Then, too, she was pugnaciously loyal to the glories of the best parlor.
"We'll go down and talk to this Don Loris," he said pugnaciously.
"Call me 'sir' when you address me," ordered Kennell pugnaciously.
He did not say, I am sorry you were not at church, as Ben Trawl pugnaciously expected.
When Fogg appearedhe had not yet abandoned hope of JustinHarkness swayed up to him pugnaciously.
"I'd just as soon not have a beau at all as have some of these boys around here," declared Dolly, pugnaciously.
"I wish I had a dollar for every time I've heard them bellow," answered Mr. Deeley pugnaciously.
She has just made a good one: 'P is a pie-man, portly and proud, pugnaciously prattling'—What's the rest of it, godmother?
"Got a telegram for Whittier, Wheatcroft & Co.," the messenger explained, pugnaciously thrusting himself forward.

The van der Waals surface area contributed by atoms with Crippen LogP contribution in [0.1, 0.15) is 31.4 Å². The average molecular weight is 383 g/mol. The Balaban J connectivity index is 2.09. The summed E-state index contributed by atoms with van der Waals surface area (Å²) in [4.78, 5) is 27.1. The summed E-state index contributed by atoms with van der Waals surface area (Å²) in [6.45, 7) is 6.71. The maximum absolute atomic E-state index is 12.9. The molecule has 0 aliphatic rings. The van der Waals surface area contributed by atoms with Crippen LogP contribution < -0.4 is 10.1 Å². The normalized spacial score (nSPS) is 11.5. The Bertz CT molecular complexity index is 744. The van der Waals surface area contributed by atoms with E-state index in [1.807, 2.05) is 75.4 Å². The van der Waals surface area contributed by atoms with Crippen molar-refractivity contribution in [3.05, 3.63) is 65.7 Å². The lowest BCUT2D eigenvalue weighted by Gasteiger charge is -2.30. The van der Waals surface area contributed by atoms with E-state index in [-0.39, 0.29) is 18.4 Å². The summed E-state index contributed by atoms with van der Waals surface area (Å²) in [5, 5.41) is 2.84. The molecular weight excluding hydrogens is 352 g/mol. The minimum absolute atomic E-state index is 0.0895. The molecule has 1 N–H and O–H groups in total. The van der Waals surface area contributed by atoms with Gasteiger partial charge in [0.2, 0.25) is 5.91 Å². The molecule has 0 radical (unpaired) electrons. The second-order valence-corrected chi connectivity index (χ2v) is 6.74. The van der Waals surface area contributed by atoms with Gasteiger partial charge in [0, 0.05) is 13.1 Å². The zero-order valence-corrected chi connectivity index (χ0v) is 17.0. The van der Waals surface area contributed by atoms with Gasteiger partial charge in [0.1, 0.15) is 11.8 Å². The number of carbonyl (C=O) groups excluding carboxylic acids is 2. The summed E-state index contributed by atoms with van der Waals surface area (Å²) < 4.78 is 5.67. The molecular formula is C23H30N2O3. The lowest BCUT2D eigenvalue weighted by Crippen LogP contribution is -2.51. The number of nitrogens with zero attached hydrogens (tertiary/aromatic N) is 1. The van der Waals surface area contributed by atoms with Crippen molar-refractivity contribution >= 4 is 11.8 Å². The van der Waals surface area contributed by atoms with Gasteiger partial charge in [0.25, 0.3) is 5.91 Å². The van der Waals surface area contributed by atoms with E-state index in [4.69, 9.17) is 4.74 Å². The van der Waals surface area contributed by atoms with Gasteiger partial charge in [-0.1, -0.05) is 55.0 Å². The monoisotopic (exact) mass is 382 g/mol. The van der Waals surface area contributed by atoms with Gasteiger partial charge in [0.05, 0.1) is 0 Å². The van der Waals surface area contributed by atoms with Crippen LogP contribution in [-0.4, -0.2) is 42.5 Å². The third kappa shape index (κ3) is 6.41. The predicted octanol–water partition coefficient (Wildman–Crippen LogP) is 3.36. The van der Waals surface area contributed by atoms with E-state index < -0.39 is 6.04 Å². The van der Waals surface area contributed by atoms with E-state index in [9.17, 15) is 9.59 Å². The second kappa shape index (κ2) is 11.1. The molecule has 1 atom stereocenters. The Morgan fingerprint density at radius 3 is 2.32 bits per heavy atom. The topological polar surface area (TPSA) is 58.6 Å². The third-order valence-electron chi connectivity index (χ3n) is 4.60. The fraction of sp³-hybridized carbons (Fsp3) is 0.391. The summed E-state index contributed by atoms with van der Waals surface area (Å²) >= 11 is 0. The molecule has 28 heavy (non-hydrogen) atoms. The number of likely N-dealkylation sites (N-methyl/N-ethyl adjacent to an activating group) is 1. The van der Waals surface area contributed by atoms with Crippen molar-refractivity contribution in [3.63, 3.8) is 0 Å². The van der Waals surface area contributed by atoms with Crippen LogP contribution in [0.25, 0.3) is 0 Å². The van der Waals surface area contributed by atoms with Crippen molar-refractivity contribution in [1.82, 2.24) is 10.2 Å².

Mrs. Van Dorn was inclined at times to be pugnaciously truthful, when she heard any one else lie.
1640s, a back-formation from pugnacity or else from Latin pugnacis, genitive of pugnax "combative, fond of fighting," from pugnare "to fight," especially with the fists, "contend against," from pugnus "a fist," from PIE *pung-, nasalized form of root *peuk-, *peug- "to stick, stab, to prick" (cf. Greek pyx "with clenched fist," pygme "fist, boxing," pyktes "boxer;" Latin pungere "to pierce, prick").